I’m pleased to be joined by Kristy McCaffrey today as part of the blog blitz for her novel Deep Blue. Kristy is sharing a fascinating guest post about diving and its remarkable effects on the human body.
The Master Switch Of Life
In 1963, Per Scholander, a Swedish-born researcher working in the United States, discovered a Master Switch of Life in vertebrate animals—a defence against asphyxia. For humans, it’s a nod to our dormant amphibious reflexes. In simple terms, it’s the body’s response to being underwater. As soon as we place our faces in water, an onslaught of physiological reflexes affects our brain, lungs and heart. When your mother told you to “splash water on your face” during times of upset, she was on to something.
What happens to the human body as it enters an arena usually reserved for marine life? As a diver descends, blood begins flooding away from limbs and toward vital organs. This shunting—called peripheral vasoconstriction—from less important areas helps keep the brain and heart oxygenated longer, thereby extending the amount of time a diver can remain submerged. When a diver descends to 300 feet—a depth frequently reached by modern freedivers—vessels in the lungs engorge with blood, preventing them from collapse. The deeper a human descends, the stronger the peripheral vasoconstriction becomes. What’s curious is that Scholander found that a person need submerge only his face in water to activate these lifesaving reflexes. But these responses can only be triggered by water and it must be cooler than the surrounding air.
Today, freedivers exploit the Master Switch to their advantage, but it isn’t without risk. Here is what occurs in the body as a swimmer freedives:
First 30 feet: With the lungs full of air, the swimmer must paddle to descend.
Once past 30 feet: The pressure on the body doubles and the lungs shrink. The swimmer is now in neutral buoyancy and feels weightless. It’s here that something extraordinary happens—the ocean pulls the diver down. Swimming is no longer required.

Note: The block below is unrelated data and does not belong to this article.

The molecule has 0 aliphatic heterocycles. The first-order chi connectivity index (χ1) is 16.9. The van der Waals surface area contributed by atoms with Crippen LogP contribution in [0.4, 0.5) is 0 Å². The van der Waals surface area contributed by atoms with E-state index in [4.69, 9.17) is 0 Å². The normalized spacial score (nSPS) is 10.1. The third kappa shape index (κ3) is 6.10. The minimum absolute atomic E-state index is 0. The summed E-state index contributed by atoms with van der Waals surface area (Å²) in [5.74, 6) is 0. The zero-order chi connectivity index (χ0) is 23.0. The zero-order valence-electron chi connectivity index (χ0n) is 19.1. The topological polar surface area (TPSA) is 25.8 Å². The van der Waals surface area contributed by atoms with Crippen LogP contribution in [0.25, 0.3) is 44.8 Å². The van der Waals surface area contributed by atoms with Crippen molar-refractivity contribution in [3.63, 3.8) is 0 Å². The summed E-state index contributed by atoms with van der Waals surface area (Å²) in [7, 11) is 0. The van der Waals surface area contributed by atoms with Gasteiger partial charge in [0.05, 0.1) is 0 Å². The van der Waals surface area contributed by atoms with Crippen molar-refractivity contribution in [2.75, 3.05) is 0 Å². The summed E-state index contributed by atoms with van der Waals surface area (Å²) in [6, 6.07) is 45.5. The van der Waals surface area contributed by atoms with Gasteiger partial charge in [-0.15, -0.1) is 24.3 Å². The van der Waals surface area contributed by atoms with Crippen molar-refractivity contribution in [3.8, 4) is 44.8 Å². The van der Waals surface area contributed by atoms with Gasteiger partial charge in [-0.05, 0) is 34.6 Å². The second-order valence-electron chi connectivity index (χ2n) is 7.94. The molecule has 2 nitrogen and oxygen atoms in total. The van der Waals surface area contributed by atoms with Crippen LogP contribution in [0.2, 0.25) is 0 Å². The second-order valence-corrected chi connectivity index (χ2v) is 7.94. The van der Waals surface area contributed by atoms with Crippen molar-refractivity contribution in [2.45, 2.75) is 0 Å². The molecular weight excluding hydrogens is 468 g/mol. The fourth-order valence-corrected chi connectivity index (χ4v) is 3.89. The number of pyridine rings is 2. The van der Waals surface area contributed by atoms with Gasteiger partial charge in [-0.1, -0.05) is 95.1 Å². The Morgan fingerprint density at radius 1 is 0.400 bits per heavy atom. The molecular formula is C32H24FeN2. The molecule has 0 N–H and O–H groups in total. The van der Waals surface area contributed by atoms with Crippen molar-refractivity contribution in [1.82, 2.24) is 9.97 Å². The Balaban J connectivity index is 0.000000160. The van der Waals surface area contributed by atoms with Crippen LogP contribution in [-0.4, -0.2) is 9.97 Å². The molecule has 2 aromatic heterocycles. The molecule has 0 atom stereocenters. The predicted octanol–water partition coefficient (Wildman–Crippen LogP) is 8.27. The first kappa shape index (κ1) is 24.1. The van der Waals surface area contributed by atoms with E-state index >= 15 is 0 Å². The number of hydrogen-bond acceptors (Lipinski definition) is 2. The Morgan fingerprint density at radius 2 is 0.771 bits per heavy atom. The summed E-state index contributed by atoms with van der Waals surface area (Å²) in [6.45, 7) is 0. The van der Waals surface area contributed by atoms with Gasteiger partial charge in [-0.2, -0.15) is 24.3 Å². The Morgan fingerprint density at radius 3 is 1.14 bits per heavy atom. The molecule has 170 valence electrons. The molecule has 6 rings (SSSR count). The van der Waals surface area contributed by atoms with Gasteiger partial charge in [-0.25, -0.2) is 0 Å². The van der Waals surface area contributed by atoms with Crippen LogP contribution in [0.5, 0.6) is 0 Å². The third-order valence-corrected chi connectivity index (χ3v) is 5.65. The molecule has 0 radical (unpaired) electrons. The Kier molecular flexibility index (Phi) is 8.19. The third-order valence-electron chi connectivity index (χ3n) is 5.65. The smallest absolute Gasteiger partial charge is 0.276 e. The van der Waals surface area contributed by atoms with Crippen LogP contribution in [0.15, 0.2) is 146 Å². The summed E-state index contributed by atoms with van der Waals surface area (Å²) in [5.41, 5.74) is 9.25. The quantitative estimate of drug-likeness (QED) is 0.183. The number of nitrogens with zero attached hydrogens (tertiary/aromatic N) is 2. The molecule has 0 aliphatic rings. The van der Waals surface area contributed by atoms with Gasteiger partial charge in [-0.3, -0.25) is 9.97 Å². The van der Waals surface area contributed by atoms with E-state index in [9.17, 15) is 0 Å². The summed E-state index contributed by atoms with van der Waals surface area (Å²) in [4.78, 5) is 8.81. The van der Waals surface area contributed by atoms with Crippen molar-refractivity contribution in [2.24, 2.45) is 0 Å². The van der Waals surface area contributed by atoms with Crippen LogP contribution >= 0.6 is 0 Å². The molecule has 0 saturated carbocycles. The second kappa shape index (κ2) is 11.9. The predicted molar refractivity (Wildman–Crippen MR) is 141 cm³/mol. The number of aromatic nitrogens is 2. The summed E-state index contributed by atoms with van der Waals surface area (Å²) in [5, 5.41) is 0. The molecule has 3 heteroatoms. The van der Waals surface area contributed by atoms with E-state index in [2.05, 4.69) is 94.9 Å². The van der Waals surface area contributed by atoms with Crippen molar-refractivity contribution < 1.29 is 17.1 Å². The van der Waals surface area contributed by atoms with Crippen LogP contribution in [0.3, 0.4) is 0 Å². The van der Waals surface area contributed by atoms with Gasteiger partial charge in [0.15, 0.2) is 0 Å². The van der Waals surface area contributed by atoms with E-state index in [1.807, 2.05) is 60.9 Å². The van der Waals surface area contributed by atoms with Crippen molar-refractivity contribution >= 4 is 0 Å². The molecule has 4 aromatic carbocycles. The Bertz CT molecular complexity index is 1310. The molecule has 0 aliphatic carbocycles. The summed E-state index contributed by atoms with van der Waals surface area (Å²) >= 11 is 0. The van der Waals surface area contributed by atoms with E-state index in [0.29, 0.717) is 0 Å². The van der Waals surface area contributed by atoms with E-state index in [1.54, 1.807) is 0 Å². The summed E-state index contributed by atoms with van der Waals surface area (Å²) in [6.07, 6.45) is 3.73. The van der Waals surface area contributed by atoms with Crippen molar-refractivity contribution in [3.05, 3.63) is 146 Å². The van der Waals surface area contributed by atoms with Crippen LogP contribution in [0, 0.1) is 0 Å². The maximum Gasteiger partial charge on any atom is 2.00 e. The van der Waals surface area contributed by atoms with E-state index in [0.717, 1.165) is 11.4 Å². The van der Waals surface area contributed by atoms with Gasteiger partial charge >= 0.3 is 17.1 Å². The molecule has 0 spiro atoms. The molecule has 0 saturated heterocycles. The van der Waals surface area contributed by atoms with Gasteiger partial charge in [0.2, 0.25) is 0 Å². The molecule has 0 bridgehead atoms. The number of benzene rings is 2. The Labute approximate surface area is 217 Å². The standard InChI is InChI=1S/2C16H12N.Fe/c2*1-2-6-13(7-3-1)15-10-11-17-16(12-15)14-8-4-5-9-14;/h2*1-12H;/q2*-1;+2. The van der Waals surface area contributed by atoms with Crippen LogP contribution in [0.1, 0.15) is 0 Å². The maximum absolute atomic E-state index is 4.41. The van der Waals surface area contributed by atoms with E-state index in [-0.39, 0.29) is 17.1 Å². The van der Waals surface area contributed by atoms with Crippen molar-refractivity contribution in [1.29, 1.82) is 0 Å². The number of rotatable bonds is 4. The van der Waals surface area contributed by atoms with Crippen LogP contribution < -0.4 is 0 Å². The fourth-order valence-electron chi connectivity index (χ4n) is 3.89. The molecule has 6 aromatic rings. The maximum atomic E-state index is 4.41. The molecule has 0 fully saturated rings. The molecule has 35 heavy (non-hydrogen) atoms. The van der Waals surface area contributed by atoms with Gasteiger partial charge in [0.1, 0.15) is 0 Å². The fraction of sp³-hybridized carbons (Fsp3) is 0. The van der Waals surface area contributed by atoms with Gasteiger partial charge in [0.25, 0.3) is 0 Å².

At 100 feet: The pressure triples and the ocean’s surface is barely visible.
At 150 feet: The diver experiences high levels of carbon dioxide and nitrogen in the bloodstream, causing a dream-like state.
At 250 feet: The pressure is now so extreme that the lungs shrink to the size of a small apple and the heart beats at half its normal rate to conserve oxygen. Some freedivers report heartrates as low as 14 beats per minute
At 300 feet: This is where the Master Switch really kicks in. There is a free flow of blood and water into the thoracic cavity as the chest collapses to half its original size. The effects of nitrogen narcosis are so strong that divers forget where they are, what they’re doing, and why they’re in such a dark place. Hallucinations are common, as is the loss of motor control.
As a diver reverses and begins to ascend, the Master Switch also reverses. The heart rate increases and blood floods back into the veins and arteries and organs. However, the lungs ache to breathe and the vision fades. The chest convulses from the buildup of carbon dioxide. A diver must hurry or risk blacking out. If a black out occurs, a diver can stay submerged for up to two minutes. At the end of two minutes, the body will wake itself up and breathe one last time before death. If a diver has been rescued and carried to the surface by this time, he or she will inhale much-needed air and probably survive. If the person is still underwater, their lungs will fill with water and they’ll drown.